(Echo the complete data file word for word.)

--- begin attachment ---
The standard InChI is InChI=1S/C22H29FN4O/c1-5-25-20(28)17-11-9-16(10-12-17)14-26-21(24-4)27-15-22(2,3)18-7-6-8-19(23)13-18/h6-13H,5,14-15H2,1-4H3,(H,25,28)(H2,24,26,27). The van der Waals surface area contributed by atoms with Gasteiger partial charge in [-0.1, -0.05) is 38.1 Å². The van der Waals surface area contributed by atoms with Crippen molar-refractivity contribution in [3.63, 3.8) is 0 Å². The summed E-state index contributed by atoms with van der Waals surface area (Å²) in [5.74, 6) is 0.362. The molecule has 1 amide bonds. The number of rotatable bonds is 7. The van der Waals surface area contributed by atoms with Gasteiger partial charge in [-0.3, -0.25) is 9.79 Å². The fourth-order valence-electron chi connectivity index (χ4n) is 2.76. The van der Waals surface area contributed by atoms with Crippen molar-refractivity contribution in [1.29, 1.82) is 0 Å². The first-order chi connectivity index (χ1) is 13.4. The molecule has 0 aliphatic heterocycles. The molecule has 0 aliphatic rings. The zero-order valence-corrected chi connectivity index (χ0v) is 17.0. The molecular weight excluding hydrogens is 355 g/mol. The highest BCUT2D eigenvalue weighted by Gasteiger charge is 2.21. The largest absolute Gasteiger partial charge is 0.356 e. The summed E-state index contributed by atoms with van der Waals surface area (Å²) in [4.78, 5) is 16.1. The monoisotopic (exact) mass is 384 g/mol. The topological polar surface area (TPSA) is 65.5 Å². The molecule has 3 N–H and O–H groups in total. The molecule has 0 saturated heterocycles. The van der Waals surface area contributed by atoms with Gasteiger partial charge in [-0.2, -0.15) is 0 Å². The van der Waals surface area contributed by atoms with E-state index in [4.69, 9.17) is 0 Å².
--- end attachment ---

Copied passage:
The standard InChI is InChI=1S/C22H29FN4O/c1-5-25-20(28)17-11-9-16(10-12-17)14-26-21(24-4)27-15-22(2,3)18-7-6-8-19(23)13-18/h6-13H,5,14-15H2,1-4H3,(H,25,28)(H2,24,26,27). The van der Waals surface area contributed by atoms with Gasteiger partial charge in [-0.1, -0.05) is 38.1 Å². The van der Waals surface area contributed by atoms with Crippen molar-refractivity contribution in [3.63, 3.8) is 0 Å². The summed E-state index contributed by atoms with van der Waals surface area (Å²) in [5.74, 6) is 0.362. The molecule has 1 amide bonds. The number of rotatable bonds is 7. The van der Waals surface area contributed by atoms with Gasteiger partial charge in [-0.3, -0.25) is 9.79 Å². The fourth-order valence-electron chi connectivity index (χ4n) is 2.76. The van der Waals surface area contributed by atoms with Crippen molar-refractivity contribution in [1.29, 1.82) is 0 Å². The first-order chi connectivity index (χ1) is 13.4. The molecule has 0 aliphatic heterocycles. The molecule has 0 aliphatic rings. The zero-order valence-corrected chi connectivity index (χ0v) is 17.0. The molecular weight excluding hydrogens is 355 g/mol. The highest BCUT2D eigenvalue weighted by Gasteiger charge is 2.21. The largest absolute Gasteiger partial charge is 0.356 e. The summed E-state index contributed by atoms with van der Waals surface area (Å²) in [4.78, 5) is 16.1. The monoisotopic (exact) mass is 384 g/mol. The topological polar surface area (TPSA) is 65.5 Å². The molecule has 3 N–H and O–H groups in total. The molecule has 0 saturated heterocycles. The van der Waals surface area contributed by atoms with Gasteiger partial charge in [-0.2, -0.15) is 0 Å². The van der Waals surface area contributed by atoms with E-state index in [4.69, 9.17) is 0 Å².